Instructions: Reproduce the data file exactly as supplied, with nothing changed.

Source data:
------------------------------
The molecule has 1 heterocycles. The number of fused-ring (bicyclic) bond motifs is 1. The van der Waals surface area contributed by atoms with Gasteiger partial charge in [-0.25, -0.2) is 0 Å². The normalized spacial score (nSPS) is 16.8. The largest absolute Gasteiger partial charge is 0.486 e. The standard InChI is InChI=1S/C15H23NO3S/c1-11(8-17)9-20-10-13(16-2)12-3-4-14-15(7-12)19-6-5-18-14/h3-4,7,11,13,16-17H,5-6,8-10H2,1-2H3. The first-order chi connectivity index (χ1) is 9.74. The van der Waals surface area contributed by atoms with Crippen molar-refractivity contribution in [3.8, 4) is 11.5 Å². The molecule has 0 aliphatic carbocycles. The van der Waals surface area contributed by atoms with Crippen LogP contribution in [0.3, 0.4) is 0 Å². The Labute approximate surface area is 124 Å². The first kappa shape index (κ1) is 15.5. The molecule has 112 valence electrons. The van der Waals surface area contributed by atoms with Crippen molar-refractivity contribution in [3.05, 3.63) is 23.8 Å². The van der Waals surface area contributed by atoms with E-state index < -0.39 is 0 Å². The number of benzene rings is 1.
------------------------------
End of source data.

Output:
The molecule has 1 heterocycles. The number of fused-ring (bicyclic) bond motifs is 1. The van der Waals surface area contributed by atoms with Gasteiger partial charge in [-0.25, -0.2) is 0 Å². The normalized spacial score (nSPS) is 16.8. The largest absolute Gasteiger partial charge is 0.486 e. The standard InChI is InChI=1S/C15H23NO3S/c1-11(8-17)9-20-10-13(16-2)12-3-4-14-15(7-12)19-6-5-18-14/h3-4,7,11,13,16-17H,5-6,8-10H2,1-2H3. The first-order chi connectivity index (χ1) is 9.74. The van der Waals surface area contributed by atoms with Crippen molar-refractivity contribution in [3.8, 4) is 11.5 Å². The molecule has 0 aliphatic carbocycles. The van der Waals surface area contributed by atoms with Crippen LogP contribution in [0.3, 0.4) is 0 Å². The Labute approximate surface area is 124 Å². The first kappa shape index (κ1) is 15.5. The molecule has 112 valence electrons. The van der Waals surface area contributed by atoms with Crippen molar-refractivity contribution in [3.05, 3.63) is 23.8 Å². The van der Waals surface area contributed by atoms with E-state index < -0.39 is 0 Å². The number of benzene rings is 1.